WASHINGTON (CNN) -- Melody Barnes could be one of the most powerful inside players you've never heard of.
White House Domestic Policy Director Melody Barnes, right, meets with a member of her staff.
As director of the White House Domestic Policy Council, Barnes has a huge role in determining whether the domestic policy initiatives President Obama pledged to carry out will be enacted.
Barnes' job is to make sure the Cabinet and other agencies under the White House's control are putting Obama's policy agenda front and center, from health care and education reform to urban affairs and immigration.
From her West Wing office, she spends her days talking to Cabinet secretaries, members of Congress and advocacy groups.
What does a typical day look like?
"You know, my parents and friends ask the same questions, and I usually start out by laughing. Every day is completely different, but I think the singular theme would be meetings!" she said.
Barnes says the meetings usually end about 8 p.m.
This week, she's been tasked by the president to pull together a summit that's intended to begin a national debate over health care reform. The White House says the event will include members of Congress from both parties, insurance and industry representatives, advocacy groups and citizens.
"This has to happen. If we are going to fix our economic circumstances, health-care reform has to be addressed. It is an important part of our federal budget. It also affects companies and their bottom line and their budgets, and also family budgets," she said in her White House office.
Shepherding a policy agenda is a different task for Barnes, who decided to get into public policy after a short stint in the private sector. She spent more than eight years as a key aide to Sen. Edward Kennedy, D-Massachusetts, and the Senate Judiciary Committee as well as working with the House Judiciary Committee and the Equal Opportunity Commission. Watch: Who is Melody Barnes? »
She then took on a key leadership position at the liberal think tank Center for American Progress, helping shape ideas and policy proposals to counter the Bush White House agenda.
Former White House Chief of Staff John Podesta has worked with her at the center as well as with her during her Capitol Hill years and as an aide in the Obama transition.
"I think in a way, she tracks President Obama very well. I think she listens, she likes to solicit people's views, and then at the end of the day, she's willing to make hard calls and make hard decisions and move forward," he said.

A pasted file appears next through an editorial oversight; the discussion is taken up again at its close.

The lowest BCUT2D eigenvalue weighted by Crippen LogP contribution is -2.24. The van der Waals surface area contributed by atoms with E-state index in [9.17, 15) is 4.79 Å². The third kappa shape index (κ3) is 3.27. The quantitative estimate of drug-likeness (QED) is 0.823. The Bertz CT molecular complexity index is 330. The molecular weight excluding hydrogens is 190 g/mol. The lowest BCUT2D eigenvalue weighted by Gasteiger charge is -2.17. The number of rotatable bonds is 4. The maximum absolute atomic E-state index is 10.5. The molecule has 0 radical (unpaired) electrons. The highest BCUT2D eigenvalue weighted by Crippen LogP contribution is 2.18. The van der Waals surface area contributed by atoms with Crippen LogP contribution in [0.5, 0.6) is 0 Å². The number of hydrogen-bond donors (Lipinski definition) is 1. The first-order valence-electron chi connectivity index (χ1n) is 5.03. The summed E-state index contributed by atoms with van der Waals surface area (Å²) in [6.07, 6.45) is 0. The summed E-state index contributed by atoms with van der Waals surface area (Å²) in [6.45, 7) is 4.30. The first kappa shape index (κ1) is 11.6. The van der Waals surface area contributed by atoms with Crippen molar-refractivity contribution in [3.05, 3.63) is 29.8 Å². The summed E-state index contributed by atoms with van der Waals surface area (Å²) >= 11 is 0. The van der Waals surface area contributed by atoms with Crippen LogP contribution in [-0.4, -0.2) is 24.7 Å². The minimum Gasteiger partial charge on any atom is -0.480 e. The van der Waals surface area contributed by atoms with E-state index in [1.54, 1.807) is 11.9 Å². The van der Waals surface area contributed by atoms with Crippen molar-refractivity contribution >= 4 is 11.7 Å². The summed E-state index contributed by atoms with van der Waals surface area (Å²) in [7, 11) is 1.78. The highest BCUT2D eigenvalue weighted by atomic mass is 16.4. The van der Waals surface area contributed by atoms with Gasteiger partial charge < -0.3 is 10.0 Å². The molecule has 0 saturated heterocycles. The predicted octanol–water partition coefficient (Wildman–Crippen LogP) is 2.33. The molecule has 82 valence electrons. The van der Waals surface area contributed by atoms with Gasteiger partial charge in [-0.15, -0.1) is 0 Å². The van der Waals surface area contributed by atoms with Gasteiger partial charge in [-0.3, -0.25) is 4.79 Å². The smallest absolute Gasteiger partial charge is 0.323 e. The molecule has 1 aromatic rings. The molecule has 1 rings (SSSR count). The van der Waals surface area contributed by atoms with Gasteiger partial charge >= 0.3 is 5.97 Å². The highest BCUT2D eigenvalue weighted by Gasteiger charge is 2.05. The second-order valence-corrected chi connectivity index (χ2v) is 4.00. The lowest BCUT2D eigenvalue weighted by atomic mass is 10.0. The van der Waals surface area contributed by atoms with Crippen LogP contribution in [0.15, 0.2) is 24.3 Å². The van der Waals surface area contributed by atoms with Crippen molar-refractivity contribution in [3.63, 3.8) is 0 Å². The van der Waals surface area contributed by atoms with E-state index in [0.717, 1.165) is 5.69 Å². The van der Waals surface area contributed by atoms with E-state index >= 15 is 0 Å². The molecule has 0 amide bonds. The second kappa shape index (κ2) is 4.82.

Barnes makes time every morning for yoga. The meditation, she says, helps get through her marathon day of meetings and briefings. As a key White House official making sure the president's expansive domestic policy agenda is implemented, she probably can use help from every corner.
And she isn't alone in those in the West Wing who look to yoga.
"Yoga is very very important. It keeps me centered. I know yoga is also something that [White House Chief of Staff Rahm Emanuel] practices. I think there are a number of people around here that do the same," Barnes said.
She seemed destined for this type of career path after deciding to sell cupcakes for then-Democratic presidential nominee George McGovern as a third-grader, when she was 8 years old.
"The group of parents and students were doing this, and I still remember that, and it was important to me."
Barnes is one of a handful of power players in a White House whose key advisers are predominantly male. But she says there isn't a struggle to be heard in the White House.
Barnes said Obama's selection of people for his inner circle like longtime friend Valerie Jarrett sends a signal.
"He respects her. He respects the other women that he's brought around. So he sends the signal to everyone that we all have to sit at this table, we put ideas on the table, we debate them, people have hard-charging debates, but at the same time, we respect one another. And when we walk out of the room, we are a team."
Named one of Washington's best-dressed women several years ago, she says style is something to embrace but not at the expense of substance.
"I think that if you go about doing your job and if you're serious about that and people see that you know your stuff and you bring your expertise with you to the table, people will respect that. But your sense of style and who you are also gives them a sense of where you're coming from," she said.
Right now, she is working seven days a week. Most days start first thing in the morning and run until 9 to 10 p.m. A deeply religious woman, she does make time to go to church each week.
And what does she do in her spare time? Plan her June wedding (with the help of a planner).
A woman known to friends as very organized, she does maintain her files.
"It is all at home, because I don't have time to do that here in the White House. That has been very fun. My mom has been up here helping me with my best friend select my wedding dress."
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